Source: Scanned Original Article
The Saturday Evening Post, January 29, 1938, Number 51
HAVE you ever hocked your wife's engagement ring? Even though the ring may have cost only forty-five dollars, as Mrs. Terry's did, pawning it still carries a shame and self-reproach that no amount of later success can erase from your memory.You see, I had bought that little ring with savings from meager baseball salaries and, when I married her, I made glowing promises that only an eighteen-year-old groom can fashion. Being very young, too, she believed my promises of gold and glory inbaseball, and believed them with a sublime faith that amazed even me. Well, there we were, in a cafeteria at Shreveport, Louisiana, with our last cent invested in a much-needed breakfast.
I had two weeks in which to justify my demand for a pay rise from $140 to $155 a month, plus ten dollars for my wife's expenses from New Orleans, where we had wintered after our honey-moon. Since the ball club would foot my training-and glory in camp expenses, the question of moment concernedhow my bride would eat. The engagement ring was the answer. Taking that forty-five-dollar ring from her finger was a confession of desperation, a last straw. It was an unspoken promise that she would not be obliged to make further sacrifices for my baseball career.
And so it was pledged for fifteen dollars—two weeks of food. We lived in a small room at a low-rate hotel. The carpet was worn threadbare. Cracked and yellow shades hung at the window. Our wardrobe was a corner of the room curtained off with an old portiere.
After two weeks of hard work and anxious waiting, the regular season started. I re deemed the ring with part of my first pay check and went on to a fair season in the Texas of the Southern Association, early the next year, was strong indication that few held high respect for my pitching. It wasn't failure, but it wasn't progress. I refused to risk a repetition of the Shreveport nightmare, and so ended my baseball career. I refused to report to Little Rock. I remained in Memphis and hunted for any kind of a steady job, which was a job in itself, because it was April of 1918, and the nation was at war.
TODAY I am referred to occasionally in the newspapers and magazines as "What'sin-it-for-me Terry." I am pictured as a penny-pinching, nickel-nursing, dime-digging Croesus who has one eye on the standing of the National League' clubs and the other on my bank balance, but the reason for that state of mind is never given. Therefore, I feel obliged to explain that whatever lust for gold—silver will do in a pinch-I may have, can be traced back to that Shreveport horror. It is self-explanatory. I simply don't want to be again in a predicament that will force me to hock my wife's engagement ring. If that makes me a criminal, then I say here's to crime!
This biographical treatise is in no sense an Areopagitica, to use an old baseball term, for there is nothing to be defended. It always seemed to me that both sides of a situation contain news, and, if all the talk about Terrible Terry carries interest, surely Terry's unspoken and unpublished views might contain a readable paragraph or two.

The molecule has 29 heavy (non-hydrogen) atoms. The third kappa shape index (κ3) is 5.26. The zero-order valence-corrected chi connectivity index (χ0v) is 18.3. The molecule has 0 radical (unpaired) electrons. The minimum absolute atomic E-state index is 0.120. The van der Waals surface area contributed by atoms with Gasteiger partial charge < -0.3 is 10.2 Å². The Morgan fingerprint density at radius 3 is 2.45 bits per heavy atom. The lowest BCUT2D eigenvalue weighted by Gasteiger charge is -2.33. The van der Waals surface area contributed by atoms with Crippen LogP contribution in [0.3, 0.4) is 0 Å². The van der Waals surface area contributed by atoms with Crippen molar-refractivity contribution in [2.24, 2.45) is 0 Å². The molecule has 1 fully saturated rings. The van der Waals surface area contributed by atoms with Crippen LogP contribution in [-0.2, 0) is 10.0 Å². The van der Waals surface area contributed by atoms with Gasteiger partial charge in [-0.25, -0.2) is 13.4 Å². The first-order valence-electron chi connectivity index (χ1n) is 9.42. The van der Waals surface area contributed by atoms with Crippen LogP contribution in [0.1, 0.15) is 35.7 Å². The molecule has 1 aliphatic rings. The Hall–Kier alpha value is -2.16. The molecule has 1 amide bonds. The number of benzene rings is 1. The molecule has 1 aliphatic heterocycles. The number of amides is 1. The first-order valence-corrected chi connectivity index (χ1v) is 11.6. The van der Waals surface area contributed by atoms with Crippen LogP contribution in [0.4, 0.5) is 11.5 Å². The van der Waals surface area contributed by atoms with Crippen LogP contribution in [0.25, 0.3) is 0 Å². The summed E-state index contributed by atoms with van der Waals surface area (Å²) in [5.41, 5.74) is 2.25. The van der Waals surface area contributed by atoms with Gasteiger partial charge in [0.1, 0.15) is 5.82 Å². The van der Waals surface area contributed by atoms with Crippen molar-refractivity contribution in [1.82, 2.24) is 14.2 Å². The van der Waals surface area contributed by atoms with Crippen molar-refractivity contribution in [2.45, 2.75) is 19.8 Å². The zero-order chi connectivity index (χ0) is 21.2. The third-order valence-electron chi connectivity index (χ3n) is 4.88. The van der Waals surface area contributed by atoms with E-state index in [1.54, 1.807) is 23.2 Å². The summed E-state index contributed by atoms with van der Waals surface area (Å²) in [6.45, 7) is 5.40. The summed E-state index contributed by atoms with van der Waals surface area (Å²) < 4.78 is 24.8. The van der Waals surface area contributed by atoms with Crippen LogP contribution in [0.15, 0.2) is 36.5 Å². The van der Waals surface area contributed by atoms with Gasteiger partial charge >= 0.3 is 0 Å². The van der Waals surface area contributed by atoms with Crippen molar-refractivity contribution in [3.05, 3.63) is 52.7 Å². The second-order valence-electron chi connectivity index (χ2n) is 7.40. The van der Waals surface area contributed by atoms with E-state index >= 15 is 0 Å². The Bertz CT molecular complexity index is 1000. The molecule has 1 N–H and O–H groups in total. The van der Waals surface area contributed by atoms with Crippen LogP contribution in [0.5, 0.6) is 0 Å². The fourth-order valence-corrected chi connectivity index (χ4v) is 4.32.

I have never been particularly moved by any of the pro or con written about me, especially the con. Once in a while an ornery paragraph gets under my skin, but the next day's ball game crowds out the irritation. Besides, technical and financial success has given most of the critical heckling a boomerang twist, as the following chain of incidents will indicate.
I developed an even greater respect for money after refusing to report to Little Rock in the spring of 1918. The steady job I finally landed paid $18.50 a week for making storage batteries. But it was eighteen-fifty more than nothing at all, and there was plenty of room for advancement. Because it was impossible to get along on that salary, I was constantly in a financial hole and seeking to climb out by the simple process of working like a truck horse. I learned everything there was to be learned in that shop about building a storage battery. The investment paid dividends some months later when the company began to give cash bonuses for heavy output of work. Young Terry came as close to mass production as one man can, and eventually I collected enough extra dough to keep my head above water.
I might have been building storage batteries to this day if the owner's son hadn't tried to tell me how to run my work and division. After my long night-and-day toil, I felt that there wasn't much he could tell me about that shop, especially coming from a front office. I quit. I took a job with an oil company and I've worked with them for nineteen years. The oil company had baseball teams, and it took them no time to ferret me out for the sole purpose of helping the cause on Saturdays and Sundays. In the summer of 1921 I took a two-weeks vacation and cleared $600 playing semipro ball with my own team. That was when Kid Elberfeld, manager of the Little Rock club, to which I had refused to report, decided that I was worth following up. And so he got in touch with John J. McGraw, who bought me, sight unseen, for $750.
The Inside Story of a Holdout
Now, reporting to the Giants was considerably better than going to Little Rock as a castoff. McGraw had struck the pennant mother lode again, and there was no telling how far I might go from this springboard. The water was deep and, as in the case of the storage-battery job, there was plenty of room for advancement. And so I tackled league baseball again.